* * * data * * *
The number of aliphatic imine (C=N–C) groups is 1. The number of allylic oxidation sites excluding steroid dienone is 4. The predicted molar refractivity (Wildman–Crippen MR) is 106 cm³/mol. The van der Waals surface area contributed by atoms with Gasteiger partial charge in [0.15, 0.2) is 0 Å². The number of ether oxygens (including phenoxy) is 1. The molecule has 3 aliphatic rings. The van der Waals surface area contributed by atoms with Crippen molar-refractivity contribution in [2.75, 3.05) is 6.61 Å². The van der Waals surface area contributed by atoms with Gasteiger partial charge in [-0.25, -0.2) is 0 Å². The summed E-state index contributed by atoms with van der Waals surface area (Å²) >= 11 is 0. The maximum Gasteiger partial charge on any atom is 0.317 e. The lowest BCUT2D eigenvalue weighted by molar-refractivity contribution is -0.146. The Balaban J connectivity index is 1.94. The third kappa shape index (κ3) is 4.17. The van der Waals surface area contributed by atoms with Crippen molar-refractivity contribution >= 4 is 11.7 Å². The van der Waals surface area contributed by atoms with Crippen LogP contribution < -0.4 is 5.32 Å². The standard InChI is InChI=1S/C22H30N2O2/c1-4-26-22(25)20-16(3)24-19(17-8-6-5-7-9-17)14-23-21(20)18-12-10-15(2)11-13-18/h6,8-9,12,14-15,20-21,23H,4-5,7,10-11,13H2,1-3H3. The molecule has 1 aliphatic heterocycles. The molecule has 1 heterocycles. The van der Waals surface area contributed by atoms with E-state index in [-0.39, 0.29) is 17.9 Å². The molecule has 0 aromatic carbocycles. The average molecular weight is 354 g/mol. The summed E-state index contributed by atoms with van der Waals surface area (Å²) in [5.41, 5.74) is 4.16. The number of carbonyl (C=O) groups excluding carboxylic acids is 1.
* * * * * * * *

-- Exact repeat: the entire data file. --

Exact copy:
The number of aliphatic imine (C=N–C) groups is 1. The number of allylic oxidation sites excluding steroid dienone is 4. The predicted molar refractivity (Wildman–Crippen MR) is 106 cm³/mol. The van der Waals surface area contributed by atoms with Gasteiger partial charge in [0.15, 0.2) is 0 Å². The number of ether oxygens (including phenoxy) is 1. The molecule has 3 aliphatic rings. The van der Waals surface area contributed by atoms with Crippen molar-refractivity contribution in [2.75, 3.05) is 6.61 Å². The van der Waals surface area contributed by atoms with Gasteiger partial charge in [-0.25, -0.2) is 0 Å². The summed E-state index contributed by atoms with van der Waals surface area (Å²) >= 11 is 0. The maximum Gasteiger partial charge on any atom is 0.317 e. The lowest BCUT2D eigenvalue weighted by molar-refractivity contribution is -0.146. The Balaban J connectivity index is 1.94. The third kappa shape index (κ3) is 4.17. The van der Waals surface area contributed by atoms with Crippen molar-refractivity contribution >= 4 is 11.7 Å². The van der Waals surface area contributed by atoms with Crippen LogP contribution < -0.4 is 5.32 Å². The standard InChI is InChI=1S/C22H30N2O2/c1-4-26-22(25)20-16(3)24-19(17-8-6-5-7-9-17)14-23-21(20)18-12-10-15(2)11-13-18/h6,8-9,12,14-15,20-21,23H,4-5,7,10-11,13H2,1-3H3. The molecule has 1 aliphatic heterocycles. The molecule has 1 heterocycles. The van der Waals surface area contributed by atoms with E-state index in [-0.39, 0.29) is 17.9 Å². The molecule has 0 aromatic carbocycles. The average molecular weight is 354 g/mol. The summed E-state index contributed by atoms with van der Waals surface area (Å²) in [5.41, 5.74) is 4.16. The number of carbonyl (C=O) groups excluding carboxylic acids is 1.